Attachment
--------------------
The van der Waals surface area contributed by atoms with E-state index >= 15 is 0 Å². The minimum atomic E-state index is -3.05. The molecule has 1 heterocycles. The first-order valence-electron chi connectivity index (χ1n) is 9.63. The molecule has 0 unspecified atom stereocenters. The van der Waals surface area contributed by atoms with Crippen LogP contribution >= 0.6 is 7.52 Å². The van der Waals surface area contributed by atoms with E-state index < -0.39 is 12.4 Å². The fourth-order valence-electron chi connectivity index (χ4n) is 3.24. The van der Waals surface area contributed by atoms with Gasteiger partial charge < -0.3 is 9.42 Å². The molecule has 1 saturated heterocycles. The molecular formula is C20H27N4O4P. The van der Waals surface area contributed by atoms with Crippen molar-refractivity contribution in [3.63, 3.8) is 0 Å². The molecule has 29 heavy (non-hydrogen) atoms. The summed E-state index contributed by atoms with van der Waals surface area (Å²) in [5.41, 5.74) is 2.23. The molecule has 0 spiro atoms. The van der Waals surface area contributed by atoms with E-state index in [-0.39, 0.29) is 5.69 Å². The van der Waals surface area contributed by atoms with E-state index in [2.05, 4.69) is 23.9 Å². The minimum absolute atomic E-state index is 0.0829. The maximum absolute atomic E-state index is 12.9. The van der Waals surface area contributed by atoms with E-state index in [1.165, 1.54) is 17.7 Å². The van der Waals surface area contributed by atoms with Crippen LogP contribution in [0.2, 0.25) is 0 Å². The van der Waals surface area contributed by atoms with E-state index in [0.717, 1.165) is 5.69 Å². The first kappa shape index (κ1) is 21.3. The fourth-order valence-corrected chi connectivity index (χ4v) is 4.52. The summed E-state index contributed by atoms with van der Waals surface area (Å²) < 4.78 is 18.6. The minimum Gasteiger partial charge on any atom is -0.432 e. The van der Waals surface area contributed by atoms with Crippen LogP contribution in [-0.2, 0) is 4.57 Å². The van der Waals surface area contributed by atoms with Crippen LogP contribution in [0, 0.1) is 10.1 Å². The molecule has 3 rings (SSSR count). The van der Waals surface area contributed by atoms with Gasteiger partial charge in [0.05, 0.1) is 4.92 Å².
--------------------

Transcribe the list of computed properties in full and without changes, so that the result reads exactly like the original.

The van der Waals surface area contributed by atoms with E-state index >= 15 is 0 Å². The minimum atomic E-state index is -3.05. The molecule has 1 heterocycles. The first-order valence-electron chi connectivity index (χ1n) is 9.63. The molecule has 0 unspecified atom stereocenters. The van der Waals surface area contributed by atoms with Crippen LogP contribution >= 0.6 is 7.52 Å². The van der Waals surface area contributed by atoms with E-state index < -0.39 is 12.4 Å². The fourth-order valence-electron chi connectivity index (χ4n) is 3.24. The van der Waals surface area contributed by atoms with Gasteiger partial charge < -0.3 is 9.42 Å². The molecule has 1 saturated heterocycles. The molecular formula is C20H27N4O4P. The van der Waals surface area contributed by atoms with Crippen molar-refractivity contribution in [3.63, 3.8) is 0 Å². The molecule has 29 heavy (non-hydrogen) atoms. The summed E-state index contributed by atoms with van der Waals surface area (Å²) in [5.41, 5.74) is 2.23. The molecule has 0 spiro atoms. The van der Waals surface area contributed by atoms with E-state index in [-0.39, 0.29) is 5.69 Å². The van der Waals surface area contributed by atoms with E-state index in [2.05, 4.69) is 23.9 Å². The minimum absolute atomic E-state index is 0.0829. The maximum absolute atomic E-state index is 12.9. The van der Waals surface area contributed by atoms with E-state index in [1.165, 1.54) is 17.7 Å². The van der Waals surface area contributed by atoms with Crippen LogP contribution in [0.2, 0.25) is 0 Å². The van der Waals surface area contributed by atoms with E-state index in [0.717, 1.165) is 5.69 Å². The first kappa shape index (κ1) is 21.3. The fourth-order valence-corrected chi connectivity index (χ4v) is 4.52. The summed E-state index contributed by atoms with van der Waals surface area (Å²) < 4.78 is 18.6. The minimum Gasteiger partial charge on any atom is -0.432 e. The van der Waals surface area contributed by atoms with Crippen LogP contribution in [-0.2, 0) is 4.57 Å². The van der Waals surface area contributed by atoms with Crippen LogP contribution in [0, 0.1) is 10.1 Å². The molecule has 3 rings (SSSR count). The van der Waals surface area contributed by atoms with Gasteiger partial charge in [0.05, 0.1) is 4.92 Å².